VIP Central


NVMe VIP Architecture: Host Features

In my last post, I covered a basic NVMe VIP test-case including some basic setup, sending a command and receiving a completion. Here, we’ll look at a few more NVMe commands, touching on some of the features and capabilities of the VIP.

Here’s where you can learn more about Synopsys VC Verification IP for NVMe and for PCIe.

A (Reminder) View of the VIP

We overviewed this briefly last time. This time we’ll go into a bit more depth, so we will continue to refer to this diagram:


The NVMe VIP provides a set of feature to assist in testing. These include randomizations, feature snooping, simplified PRP and data buffer handling, memory fencing and built-in score-boarding. We’ll look at each of these in turn with another example.

Continuing our Test Case…

Following up on our “trivial test-case” from the last post (again, we are not showing some of the task arguments or checking errors), let’s take a look at a few more commands to get our NVMe test case rolling.

Just a reminder: the tasks that start with the word Script are NVMe commands. The others (that don’t start with Script), are a VIP status/control/configuration task.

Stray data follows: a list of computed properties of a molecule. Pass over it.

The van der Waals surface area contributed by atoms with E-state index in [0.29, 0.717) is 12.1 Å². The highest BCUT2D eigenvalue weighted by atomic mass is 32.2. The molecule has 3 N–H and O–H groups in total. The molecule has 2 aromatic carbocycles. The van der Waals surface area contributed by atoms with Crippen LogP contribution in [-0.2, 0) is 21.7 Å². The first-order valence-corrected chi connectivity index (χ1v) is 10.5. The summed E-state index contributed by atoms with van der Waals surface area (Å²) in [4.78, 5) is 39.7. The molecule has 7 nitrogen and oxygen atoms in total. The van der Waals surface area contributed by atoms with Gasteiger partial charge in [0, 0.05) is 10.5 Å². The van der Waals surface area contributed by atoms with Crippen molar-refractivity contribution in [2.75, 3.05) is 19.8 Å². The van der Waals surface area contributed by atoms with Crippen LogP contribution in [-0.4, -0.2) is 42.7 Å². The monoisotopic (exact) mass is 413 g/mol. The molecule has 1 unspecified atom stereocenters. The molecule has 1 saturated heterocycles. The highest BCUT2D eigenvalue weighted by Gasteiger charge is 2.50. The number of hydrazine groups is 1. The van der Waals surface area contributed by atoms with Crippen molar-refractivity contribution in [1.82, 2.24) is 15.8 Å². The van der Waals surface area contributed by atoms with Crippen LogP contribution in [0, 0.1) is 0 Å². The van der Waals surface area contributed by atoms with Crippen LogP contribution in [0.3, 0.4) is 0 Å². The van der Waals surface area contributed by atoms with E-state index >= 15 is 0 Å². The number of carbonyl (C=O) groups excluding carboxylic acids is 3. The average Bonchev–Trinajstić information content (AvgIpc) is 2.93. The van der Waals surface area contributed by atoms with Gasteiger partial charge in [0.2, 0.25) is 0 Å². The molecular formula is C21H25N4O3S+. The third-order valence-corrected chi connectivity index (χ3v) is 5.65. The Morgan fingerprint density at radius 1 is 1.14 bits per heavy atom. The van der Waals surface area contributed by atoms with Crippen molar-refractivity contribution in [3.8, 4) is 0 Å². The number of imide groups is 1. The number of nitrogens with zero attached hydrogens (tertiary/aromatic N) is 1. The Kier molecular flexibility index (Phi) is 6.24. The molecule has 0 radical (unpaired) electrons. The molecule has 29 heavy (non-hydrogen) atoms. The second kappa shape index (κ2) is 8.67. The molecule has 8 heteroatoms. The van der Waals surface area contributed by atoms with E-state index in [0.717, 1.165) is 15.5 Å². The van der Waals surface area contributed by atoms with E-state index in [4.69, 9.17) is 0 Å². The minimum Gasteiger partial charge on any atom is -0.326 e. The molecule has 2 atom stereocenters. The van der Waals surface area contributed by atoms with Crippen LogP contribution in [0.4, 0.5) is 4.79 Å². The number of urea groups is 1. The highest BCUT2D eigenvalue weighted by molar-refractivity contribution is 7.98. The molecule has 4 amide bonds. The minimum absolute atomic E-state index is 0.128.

// We will assume that the PCIe stack is setup and running
bit [63:0] base_addr = 32’h0001_0000;  // Ctlr BAR base addr
dword_t    num_q_entries, ctlr_id;

// Tell the host where the controller has its base address
AllocateControllerID(base_addr, ctlr_id, status);
num_q_entries = 2;

// Create the Admin Completion and Submission Queues
ScriptCreateAdminCplQ(ctlr_id, num_q_entries, status);
ScriptCreateAdminSubQ(ctlr_id, num_q_entries, status);

// Send an “Identify Controller” Command
data_buf_t #(dword_t) identify_buffer;      // identify data
identify_buffer = new(1024);
ScriptIdentify(ctlr_id, 0, identify_buffer, 0, status);

We ended our last sample with a call to Identify Controller. Now, continuing at that point, we read bytes 519:516 to get the number of valid namespace IDs. We hand that to the host VIP with the SetNumNamespaces() call. Note that we had to byte-swap the (little-endian) data returned in the Identify Controller buffer.

int num_ns, nsid, blk_size_pow2, blk_size_in_bytes;
bit [63:0] ns_size_in_blks;
feature_identifier_t feature_id;
nvme_feature_t set_feature;

// We’ll grab the Number of valid namespaces (NN) from the
// identify buffer. Note index converted from bytes to dword.
num_ns = ByteSwap32(identify_buffer[516 >> 2]); // bytes 519:516

// Tell the VIP how many active NSIDs the controller has
SetNumNamespaces(ctlr_id, num_ns, status);